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Dacre House oak Cottage oak House

A Grade II Listed Building in Ripley, North Yorkshire

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Latitude: 54.0395 / 54°2'22"N

Longitude: -1.568 / 1°34'4"W

OS Eastings: 428391

OS Northings: 460481

OS Grid: SE283604

Mapcode National: GBR KPHQ.BP

Mapcode Global: WHC86.WQJL

Entry Name: Dacre House oak Cottage oak House

Listing Date: 15 March 1966

Last Amended: 18 May 1987

Grade: II

Source: Historic England

Source ID: 1150393

English Heritage Legacy ID: 331581

Location: Ripley, Harrogate, North Yorkshire, HG3

County: North Yorkshire

District: Harrogate

Civil Parish: Ripley

Traditional County: Yorkshire

Lieutenancy Area (Ceremonial County): North Yorkshire

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Listing Text

SE 2860-2960 (west side)

8/76 Dacre House, Oak House,
and Oak Cottage
15.3.66 (formerly listed as Dacre
House and house attached
to Dacre House)


Pair of houses, now 2 houses and cottage. Mid-late C18 with early C19
alterations. Coursed squared gritstone and ashlar; grey slate roof. 2
storeys, each house of 3 bays and 2 rooms deep. Quoins. The facades are
identical: a central 6-panel door, the top 2 panels glazed, under a flat
hood carried on console brackets, is flanked by 16-pane sashes in surrounds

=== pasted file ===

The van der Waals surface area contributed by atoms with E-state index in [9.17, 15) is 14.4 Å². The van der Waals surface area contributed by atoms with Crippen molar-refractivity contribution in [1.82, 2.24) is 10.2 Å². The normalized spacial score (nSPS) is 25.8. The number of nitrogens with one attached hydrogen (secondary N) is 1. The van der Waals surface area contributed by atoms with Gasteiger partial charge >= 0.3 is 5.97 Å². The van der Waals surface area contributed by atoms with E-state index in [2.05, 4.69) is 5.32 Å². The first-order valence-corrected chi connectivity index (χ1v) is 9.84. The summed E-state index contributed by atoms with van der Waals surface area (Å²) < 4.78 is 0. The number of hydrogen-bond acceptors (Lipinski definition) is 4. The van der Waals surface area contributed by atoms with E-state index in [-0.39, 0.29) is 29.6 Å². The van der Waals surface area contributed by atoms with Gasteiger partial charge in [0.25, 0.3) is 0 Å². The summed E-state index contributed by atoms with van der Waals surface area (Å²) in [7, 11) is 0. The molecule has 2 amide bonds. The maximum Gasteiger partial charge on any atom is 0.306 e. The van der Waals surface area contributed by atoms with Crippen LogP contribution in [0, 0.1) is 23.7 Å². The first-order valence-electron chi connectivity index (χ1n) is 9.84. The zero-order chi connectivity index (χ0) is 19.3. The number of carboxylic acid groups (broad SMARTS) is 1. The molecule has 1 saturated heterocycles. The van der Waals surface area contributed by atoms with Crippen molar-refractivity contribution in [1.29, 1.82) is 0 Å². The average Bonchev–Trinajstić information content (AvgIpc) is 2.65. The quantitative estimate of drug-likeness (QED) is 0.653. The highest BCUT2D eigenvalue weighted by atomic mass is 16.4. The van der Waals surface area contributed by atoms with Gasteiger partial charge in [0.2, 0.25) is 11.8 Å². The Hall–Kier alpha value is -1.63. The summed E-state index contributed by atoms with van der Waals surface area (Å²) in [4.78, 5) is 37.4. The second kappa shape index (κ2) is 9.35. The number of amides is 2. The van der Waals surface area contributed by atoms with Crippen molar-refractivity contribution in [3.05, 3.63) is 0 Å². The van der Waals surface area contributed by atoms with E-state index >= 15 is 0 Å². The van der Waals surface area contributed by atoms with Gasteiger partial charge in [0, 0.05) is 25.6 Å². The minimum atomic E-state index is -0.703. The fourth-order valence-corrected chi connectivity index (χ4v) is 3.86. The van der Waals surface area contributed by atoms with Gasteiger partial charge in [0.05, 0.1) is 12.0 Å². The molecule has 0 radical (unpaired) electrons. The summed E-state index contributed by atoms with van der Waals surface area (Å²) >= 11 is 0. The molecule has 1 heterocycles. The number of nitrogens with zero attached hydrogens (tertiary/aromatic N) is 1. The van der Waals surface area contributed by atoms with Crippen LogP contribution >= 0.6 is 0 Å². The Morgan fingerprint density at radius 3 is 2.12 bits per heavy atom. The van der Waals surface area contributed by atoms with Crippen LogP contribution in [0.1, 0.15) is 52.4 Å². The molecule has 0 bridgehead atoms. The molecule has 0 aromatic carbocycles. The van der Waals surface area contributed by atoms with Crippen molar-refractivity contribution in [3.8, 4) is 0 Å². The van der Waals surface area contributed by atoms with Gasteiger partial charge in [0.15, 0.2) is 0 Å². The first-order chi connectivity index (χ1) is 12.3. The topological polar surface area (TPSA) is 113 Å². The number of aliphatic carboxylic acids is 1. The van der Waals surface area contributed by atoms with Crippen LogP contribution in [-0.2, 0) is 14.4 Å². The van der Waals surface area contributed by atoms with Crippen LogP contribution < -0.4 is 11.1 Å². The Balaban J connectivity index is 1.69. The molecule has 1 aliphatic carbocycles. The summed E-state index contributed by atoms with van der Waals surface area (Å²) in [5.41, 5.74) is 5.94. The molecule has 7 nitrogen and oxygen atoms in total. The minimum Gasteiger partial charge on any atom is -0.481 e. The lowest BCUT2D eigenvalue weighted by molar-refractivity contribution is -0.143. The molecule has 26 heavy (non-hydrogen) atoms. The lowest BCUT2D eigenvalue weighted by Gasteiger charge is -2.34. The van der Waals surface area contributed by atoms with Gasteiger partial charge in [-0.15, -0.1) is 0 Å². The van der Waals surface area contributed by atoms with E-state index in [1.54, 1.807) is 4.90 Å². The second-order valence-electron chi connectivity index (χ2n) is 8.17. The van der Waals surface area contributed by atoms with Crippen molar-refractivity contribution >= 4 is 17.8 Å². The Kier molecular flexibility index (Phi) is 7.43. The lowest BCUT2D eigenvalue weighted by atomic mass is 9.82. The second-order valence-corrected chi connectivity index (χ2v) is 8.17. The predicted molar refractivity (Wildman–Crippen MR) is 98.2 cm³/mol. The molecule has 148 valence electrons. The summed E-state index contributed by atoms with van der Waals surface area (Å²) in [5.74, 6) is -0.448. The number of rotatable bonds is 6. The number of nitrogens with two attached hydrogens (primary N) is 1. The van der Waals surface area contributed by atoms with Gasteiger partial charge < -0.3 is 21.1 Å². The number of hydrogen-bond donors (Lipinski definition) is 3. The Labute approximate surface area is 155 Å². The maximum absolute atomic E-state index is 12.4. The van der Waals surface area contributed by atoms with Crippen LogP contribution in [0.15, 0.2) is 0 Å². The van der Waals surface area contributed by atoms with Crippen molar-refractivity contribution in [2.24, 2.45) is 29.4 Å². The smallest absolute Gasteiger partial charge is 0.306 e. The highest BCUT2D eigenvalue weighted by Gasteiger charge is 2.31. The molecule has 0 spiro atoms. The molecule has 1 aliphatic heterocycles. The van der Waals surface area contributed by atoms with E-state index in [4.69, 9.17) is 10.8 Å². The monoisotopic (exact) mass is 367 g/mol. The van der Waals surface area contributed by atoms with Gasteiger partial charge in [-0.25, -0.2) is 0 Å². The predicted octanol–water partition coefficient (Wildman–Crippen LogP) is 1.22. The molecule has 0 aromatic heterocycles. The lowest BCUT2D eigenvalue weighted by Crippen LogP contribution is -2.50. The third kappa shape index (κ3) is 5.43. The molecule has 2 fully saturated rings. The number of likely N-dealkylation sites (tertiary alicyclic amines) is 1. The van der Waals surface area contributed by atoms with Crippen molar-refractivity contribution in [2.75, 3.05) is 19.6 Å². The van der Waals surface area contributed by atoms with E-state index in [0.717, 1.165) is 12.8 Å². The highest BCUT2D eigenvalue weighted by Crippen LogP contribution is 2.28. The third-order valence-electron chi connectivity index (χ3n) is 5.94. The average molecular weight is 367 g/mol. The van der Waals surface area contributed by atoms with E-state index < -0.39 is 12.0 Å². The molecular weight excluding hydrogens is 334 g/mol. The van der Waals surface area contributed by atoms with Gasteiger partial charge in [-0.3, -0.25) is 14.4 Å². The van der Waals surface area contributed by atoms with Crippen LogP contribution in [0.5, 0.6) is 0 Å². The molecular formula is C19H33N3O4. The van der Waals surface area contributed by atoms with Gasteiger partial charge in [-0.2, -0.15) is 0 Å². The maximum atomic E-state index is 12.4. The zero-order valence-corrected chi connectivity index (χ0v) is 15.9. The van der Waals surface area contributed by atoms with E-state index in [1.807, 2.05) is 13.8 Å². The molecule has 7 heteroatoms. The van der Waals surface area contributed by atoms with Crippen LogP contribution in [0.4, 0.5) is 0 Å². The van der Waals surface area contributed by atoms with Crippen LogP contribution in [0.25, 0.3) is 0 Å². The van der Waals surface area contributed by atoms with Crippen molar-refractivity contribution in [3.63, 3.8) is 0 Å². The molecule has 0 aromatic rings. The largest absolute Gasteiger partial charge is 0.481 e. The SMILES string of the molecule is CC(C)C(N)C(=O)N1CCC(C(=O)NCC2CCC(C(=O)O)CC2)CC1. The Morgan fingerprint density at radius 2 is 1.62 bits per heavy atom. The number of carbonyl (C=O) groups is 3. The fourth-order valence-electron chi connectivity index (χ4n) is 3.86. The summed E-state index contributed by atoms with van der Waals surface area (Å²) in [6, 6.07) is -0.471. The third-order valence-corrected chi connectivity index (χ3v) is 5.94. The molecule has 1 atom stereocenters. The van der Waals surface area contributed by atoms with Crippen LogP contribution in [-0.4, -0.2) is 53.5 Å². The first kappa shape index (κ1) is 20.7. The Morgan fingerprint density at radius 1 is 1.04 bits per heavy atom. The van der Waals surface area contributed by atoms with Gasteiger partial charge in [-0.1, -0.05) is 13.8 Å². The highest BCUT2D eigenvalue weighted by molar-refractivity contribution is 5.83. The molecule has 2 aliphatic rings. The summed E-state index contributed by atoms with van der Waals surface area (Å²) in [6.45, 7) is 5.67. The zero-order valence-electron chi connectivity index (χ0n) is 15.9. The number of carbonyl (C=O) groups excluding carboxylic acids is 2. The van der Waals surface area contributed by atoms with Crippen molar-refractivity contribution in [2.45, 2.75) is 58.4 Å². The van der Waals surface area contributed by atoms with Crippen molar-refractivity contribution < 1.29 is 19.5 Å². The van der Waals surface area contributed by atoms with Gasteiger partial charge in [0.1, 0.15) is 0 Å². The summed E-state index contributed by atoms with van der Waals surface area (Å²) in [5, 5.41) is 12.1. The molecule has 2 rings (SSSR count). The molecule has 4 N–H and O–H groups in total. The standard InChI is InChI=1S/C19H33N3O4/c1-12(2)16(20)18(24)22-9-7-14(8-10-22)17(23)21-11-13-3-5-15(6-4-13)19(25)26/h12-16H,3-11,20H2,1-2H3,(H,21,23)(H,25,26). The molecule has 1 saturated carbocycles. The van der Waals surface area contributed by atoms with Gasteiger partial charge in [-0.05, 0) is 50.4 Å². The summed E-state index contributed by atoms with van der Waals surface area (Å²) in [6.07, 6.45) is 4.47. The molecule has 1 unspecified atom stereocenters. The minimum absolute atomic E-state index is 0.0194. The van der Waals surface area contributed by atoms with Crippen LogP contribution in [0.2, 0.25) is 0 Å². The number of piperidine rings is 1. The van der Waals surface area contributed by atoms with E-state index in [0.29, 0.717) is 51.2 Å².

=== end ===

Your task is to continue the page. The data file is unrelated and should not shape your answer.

with tie-stone jambs; the 3 almost square upper windows to each house are
unevenly hung 12-pane sashes and have plain surrounds. There is a
projecting band at ground-floor window sill level. Gable copings; slightly
projecting end stacks and a large 6-flue stack rear of ridge, centre. M-
shaped roof. Lower bay to far left with shop entrance, not of special
interest. The left-hand double-fronted house is Dacre House; the right-hand
door with bay to its left is Oak House, and the far right bay is Oak
Cottage, reached from the rear of the building. The former Oak Inn, it was
closed in c1915. The style is very similar to Chantry House; these
buildings predate the early C19 rebuilding of the village and are possibly
evidence of an earlier rebuilding begun in the C18.

Listing NGR: SE2839060482

This text is from the original listing, and may not necessarily reflect the current setting of the building.

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